Chinese archaeologists recently unearthed a Neolithic settlement believed to have been inhabited 8,000 years ago in Jinshi City of central China's Hunan Province.
The sprawling site, measuring about 3,000 square meters, yielded one ton of remains, including pottery pieces and stone tools.
This is the third excavated site of the Pengtoushan culture, a Neolithic culture centered primarily around the central Yangtze River region in Hunan.
The latest findings also provide evidence for archaeologists to rethink the region's early history.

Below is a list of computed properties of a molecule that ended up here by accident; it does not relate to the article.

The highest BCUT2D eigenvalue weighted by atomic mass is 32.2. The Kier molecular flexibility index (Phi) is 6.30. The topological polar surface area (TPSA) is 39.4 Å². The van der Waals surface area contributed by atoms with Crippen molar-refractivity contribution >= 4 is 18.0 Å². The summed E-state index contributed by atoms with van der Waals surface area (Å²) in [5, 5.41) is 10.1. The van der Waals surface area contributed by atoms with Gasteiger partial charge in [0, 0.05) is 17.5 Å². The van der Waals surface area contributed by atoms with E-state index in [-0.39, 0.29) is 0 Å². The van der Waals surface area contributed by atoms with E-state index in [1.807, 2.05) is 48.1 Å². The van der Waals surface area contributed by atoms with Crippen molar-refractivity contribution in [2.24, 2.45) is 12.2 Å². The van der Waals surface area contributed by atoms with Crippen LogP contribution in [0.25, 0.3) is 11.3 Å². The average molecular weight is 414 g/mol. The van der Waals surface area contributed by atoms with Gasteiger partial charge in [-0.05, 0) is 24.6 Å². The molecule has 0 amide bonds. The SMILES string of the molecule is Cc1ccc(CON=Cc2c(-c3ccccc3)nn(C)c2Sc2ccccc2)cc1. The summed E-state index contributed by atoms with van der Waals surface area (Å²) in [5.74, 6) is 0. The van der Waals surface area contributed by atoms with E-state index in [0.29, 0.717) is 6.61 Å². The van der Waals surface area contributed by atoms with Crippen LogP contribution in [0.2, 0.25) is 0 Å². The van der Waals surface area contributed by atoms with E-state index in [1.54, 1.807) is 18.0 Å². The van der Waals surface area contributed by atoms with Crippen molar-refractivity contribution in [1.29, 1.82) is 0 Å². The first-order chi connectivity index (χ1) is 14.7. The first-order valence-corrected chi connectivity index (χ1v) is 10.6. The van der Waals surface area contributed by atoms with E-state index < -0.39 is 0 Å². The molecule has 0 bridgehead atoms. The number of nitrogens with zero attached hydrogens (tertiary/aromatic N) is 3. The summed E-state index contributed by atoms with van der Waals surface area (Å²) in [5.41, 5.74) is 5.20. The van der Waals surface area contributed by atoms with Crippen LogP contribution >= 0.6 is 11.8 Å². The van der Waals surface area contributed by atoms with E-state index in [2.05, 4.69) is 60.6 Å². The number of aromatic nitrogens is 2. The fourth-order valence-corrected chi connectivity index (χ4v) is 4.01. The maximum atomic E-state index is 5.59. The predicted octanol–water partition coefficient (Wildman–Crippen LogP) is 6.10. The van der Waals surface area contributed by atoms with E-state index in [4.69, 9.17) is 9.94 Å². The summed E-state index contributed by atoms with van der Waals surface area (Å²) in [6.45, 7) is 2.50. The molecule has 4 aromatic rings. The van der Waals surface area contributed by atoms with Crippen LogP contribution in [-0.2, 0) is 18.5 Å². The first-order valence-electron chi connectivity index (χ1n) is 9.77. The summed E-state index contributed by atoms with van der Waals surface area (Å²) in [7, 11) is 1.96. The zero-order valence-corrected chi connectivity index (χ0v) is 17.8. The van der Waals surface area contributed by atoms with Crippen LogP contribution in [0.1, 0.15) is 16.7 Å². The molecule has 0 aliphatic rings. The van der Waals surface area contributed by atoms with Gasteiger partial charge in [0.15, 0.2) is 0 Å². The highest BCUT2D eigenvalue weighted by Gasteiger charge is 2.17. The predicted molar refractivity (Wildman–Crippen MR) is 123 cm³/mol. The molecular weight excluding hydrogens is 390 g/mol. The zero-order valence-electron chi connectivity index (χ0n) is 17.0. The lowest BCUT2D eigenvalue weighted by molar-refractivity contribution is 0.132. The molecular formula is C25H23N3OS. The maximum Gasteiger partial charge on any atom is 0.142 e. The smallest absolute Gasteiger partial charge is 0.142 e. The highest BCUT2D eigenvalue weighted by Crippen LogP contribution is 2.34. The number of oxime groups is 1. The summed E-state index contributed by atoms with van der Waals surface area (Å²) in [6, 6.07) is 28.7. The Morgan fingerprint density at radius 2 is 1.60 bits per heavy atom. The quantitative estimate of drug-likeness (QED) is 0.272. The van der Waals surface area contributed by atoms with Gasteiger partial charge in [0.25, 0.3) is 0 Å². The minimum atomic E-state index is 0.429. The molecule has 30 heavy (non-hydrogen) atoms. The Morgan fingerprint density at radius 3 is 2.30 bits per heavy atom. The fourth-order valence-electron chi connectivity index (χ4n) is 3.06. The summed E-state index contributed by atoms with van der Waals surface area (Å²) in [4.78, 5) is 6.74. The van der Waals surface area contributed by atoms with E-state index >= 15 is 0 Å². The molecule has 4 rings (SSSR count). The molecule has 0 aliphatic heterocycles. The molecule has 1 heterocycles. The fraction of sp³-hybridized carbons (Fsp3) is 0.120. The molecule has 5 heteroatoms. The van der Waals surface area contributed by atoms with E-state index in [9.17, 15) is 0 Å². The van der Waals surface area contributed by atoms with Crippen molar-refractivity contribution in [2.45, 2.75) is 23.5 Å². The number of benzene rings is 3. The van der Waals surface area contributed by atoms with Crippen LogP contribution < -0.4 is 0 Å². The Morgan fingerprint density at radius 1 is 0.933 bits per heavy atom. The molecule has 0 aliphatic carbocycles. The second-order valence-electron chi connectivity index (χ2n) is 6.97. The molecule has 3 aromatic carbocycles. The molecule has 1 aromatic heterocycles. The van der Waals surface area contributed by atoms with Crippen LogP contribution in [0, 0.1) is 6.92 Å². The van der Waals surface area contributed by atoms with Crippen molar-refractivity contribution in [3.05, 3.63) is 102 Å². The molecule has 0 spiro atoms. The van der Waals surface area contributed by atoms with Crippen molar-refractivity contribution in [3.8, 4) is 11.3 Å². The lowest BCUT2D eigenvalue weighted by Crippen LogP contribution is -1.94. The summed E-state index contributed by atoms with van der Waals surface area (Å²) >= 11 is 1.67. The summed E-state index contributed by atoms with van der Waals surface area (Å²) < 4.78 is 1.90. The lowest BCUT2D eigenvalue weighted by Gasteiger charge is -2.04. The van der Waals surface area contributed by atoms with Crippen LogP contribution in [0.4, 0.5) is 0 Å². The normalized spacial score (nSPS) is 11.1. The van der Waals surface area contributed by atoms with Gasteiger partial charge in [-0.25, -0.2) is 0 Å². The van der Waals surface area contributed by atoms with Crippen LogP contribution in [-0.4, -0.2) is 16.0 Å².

"The unearthed relics resembled those at the site of the Pengtoushan period we discovered in northern Hunan, and we can basically tell for sure that this settlement is so far the first and only one that dates back to 8,000 years ago," said Shen Jiang, a member of the Hunan Institute of Archaeology, who was involved in the excavation.
He said that after studying the unearthed items, the archaeologists had reasons to believe the ancient inhabitants lived by fishing and hunting, similar to those in the New Stone Age.
"The ball-shaped objects were likely used for hunting, and the stone axes were probably used to cut down trees, while the adzes were probably used to cut and shape wood," said Shen.